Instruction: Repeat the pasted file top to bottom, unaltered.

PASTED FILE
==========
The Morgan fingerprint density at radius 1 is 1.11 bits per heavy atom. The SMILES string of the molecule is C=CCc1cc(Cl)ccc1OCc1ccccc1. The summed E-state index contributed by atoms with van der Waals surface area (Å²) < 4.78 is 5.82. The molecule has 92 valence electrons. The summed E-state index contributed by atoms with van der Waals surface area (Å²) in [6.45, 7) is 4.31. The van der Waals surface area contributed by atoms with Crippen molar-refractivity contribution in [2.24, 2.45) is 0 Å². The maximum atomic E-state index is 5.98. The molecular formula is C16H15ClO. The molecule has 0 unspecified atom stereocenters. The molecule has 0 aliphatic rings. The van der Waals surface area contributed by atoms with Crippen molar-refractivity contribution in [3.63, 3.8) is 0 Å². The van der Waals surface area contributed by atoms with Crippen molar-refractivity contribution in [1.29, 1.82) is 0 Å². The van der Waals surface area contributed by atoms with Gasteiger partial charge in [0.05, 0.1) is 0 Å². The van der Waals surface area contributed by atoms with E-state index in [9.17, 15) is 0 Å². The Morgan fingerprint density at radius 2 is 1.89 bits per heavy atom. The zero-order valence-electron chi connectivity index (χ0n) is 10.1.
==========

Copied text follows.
The Morgan fingerprint density at radius 1 is 1.11 bits per heavy atom. The SMILES string of the molecule is C=CCc1cc(Cl)ccc1OCc1ccccc1. The summed E-state index contributed by atoms with van der Waals surface area (Å²) < 4.78 is 5.82. The molecule has 92 valence electrons. The summed E-state index contributed by atoms with van der Waals surface area (Å²) in [6.45, 7) is 4.31. The van der Waals surface area contributed by atoms with Crippen molar-refractivity contribution in [2.24, 2.45) is 0 Å². The maximum atomic E-state index is 5.98. The molecular formula is C16H15ClO. The molecule has 0 unspecified atom stereocenters. The molecule has 0 aliphatic rings. The van der Waals surface area contributed by atoms with Crippen molar-refractivity contribution in [3.63, 3.8) is 0 Å². The van der Waals surface area contributed by atoms with Crippen molar-refractivity contribution in [1.29, 1.82) is 0 Å². The van der Waals surface area contributed by atoms with Gasteiger partial charge in [0.05, 0.1) is 0 Å². The van der Waals surface area contributed by atoms with E-state index in [9.17, 15) is 0 Å². The Morgan fingerprint density at radius 2 is 1.89 bits per heavy atom. The zero-order valence-electron chi connectivity index (χ0n) is 10.1.